McCluny v. Silliman - 15 U.S. 369 (1817)
U.S. Supreme Court
McCluny v. Silliman, 15 U.S. 369 (1817)
McCluny v. Silliman
15 U.S. 369
MOTION FOR MANDAMUS
This Court has not jurisdiction to issue a writ of mandamus to the register of a land office of the United States commanding him to enter the application of a party for certain tracts of land, according to the seventh section of the Act of 10 May 1800, "providing for the sale of the lands of the United States northwest of the Ohio and above the mouth of Kentucky River," which mandamus had been refused by the Supreme Court of the State of Ohio upon a submission by the register to the jurisdiction of that court, being the highest court of law or equity in that state.
Mr. Harper moved for a mandamus in this cause to the defendant, as register of the land office of the United States at Zanesville, in the State of Ohio, commanding him to enter the application of the plaintiff for certain tracts of land according to the provisions of the 9th section of the Act of Congress of 10 May, 1800, entitled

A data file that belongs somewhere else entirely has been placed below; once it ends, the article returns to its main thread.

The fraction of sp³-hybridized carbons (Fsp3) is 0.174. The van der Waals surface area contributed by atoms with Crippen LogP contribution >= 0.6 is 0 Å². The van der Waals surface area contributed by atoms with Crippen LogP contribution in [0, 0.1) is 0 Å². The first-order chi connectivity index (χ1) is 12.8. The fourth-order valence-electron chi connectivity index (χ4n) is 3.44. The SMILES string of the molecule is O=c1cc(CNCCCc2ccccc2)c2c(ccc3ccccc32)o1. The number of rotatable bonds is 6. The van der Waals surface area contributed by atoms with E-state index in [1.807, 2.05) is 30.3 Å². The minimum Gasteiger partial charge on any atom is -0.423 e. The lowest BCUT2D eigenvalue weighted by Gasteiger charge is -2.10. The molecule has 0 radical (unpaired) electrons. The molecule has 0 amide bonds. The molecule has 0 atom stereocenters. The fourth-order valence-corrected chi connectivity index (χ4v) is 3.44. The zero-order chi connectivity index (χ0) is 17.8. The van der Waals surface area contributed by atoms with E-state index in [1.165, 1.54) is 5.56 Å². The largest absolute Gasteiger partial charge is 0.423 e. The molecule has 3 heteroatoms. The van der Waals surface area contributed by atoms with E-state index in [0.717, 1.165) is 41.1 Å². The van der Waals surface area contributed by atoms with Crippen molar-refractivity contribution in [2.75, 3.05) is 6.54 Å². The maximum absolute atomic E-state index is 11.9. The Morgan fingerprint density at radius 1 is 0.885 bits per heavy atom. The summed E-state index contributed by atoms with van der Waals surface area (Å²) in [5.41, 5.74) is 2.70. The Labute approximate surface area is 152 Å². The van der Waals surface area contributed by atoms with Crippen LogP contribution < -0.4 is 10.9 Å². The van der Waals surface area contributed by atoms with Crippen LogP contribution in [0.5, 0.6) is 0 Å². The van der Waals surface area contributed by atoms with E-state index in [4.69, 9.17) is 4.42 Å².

"An act providing for the sale of the lands of the United States, in the territory of the United States northwest of the Ohio and above the mouth of Kentucky River."
A rule to show cause had been obtained in the Supreme Court of the State of Ohio (being the highest court of law or equity of that state), whereupon the defendant appeared, and excepted to the jurisdiction of the court, but this plea was afterwards waived, and a case agreed between the parties, on which the court ordered the rule to be discharged. Mr. Harper now moved for a mandamus to issue from this
Court upon the ground that the case was within the appellate jurisdiction of the Court under the equity of the Judiciary Act of 1789; that although the Court had determined that it had no original jurisdiction to issue writs of mandamus to persons holding office under the authority of the United States, yet it might have an appellate jurisdiction to issue a mandamus to such persons where it had been refused by the highest court of law or equity of a state in a case drawing in question the validity of a statute of, or an authority exercised under, the United States.